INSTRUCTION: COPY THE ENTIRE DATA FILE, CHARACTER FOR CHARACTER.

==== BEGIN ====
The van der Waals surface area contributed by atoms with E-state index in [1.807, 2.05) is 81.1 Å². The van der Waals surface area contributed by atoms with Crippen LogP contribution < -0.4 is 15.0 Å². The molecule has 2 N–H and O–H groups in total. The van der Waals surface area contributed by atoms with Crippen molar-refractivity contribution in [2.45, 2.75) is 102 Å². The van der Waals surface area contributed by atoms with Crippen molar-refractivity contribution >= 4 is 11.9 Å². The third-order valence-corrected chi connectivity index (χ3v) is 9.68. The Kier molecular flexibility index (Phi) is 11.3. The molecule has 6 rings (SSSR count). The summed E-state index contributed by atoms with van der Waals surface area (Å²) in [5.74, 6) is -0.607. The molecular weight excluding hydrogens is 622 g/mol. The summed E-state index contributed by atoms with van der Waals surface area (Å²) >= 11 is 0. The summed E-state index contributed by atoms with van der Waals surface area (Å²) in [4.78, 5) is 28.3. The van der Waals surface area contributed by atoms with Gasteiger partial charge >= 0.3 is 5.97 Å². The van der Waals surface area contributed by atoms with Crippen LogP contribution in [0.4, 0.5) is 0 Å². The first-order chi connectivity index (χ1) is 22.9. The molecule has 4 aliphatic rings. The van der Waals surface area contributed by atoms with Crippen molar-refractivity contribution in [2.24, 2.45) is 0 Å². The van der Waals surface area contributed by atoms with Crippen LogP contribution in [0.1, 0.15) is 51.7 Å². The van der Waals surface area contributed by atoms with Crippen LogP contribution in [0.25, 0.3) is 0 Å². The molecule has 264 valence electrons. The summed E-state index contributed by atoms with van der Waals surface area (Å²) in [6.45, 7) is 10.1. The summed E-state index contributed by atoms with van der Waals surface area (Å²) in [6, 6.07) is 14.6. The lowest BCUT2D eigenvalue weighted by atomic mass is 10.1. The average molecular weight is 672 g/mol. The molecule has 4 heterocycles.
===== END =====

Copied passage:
The van der Waals surface area contributed by atoms with E-state index in [1.807, 2.05) is 81.1 Å². The van der Waals surface area contributed by atoms with Crippen LogP contribution < -0.4 is 15.0 Å². The molecule has 2 N–H and O–H groups in total. The van der Waals surface area contributed by atoms with Crippen molar-refractivity contribution in [2.45, 2.75) is 102 Å². The van der Waals surface area contributed by atoms with Crippen molar-refractivity contribution >= 4 is 11.9 Å². The third-order valence-corrected chi connectivity index (χ3v) is 9.68. The Kier molecular flexibility index (Phi) is 11.3. The molecule has 6 rings (SSSR count). The summed E-state index contributed by atoms with van der Waals surface area (Å²) in [5.74, 6) is -0.607. The molecular weight excluding hydrogens is 622 g/mol. The summed E-state index contributed by atoms with van der Waals surface area (Å²) >= 11 is 0. The summed E-state index contributed by atoms with van der Waals surface area (Å²) in [4.78, 5) is 28.3. The van der Waals surface area contributed by atoms with Gasteiger partial charge >= 0.3 is 5.97 Å². The van der Waals surface area contributed by atoms with Crippen LogP contribution in [0.4, 0.5) is 0 Å². The first-order chi connectivity index (χ1) is 22.9. The molecule has 4 aliphatic rings. The van der Waals surface area contributed by atoms with Crippen molar-refractivity contribution in [2.24, 2.45) is 0 Å². The van der Waals surface area contributed by atoms with Crippen LogP contribution in [0.1, 0.15) is 51.7 Å². The van der Waals surface area contributed by atoms with Crippen LogP contribution in [0.25, 0.3) is 0 Å². The molecule has 264 valence electrons. The summed E-state index contributed by atoms with van der Waals surface area (Å²) in [6.45, 7) is 10.1. The summed E-state index contributed by atoms with van der Waals surface area (Å²) in [6, 6.07) is 14.6. The lowest BCUT2D eigenvalue weighted by atomic mass is 10.1. The average molecular weight is 672 g/mol. The molecule has 4 heterocycles.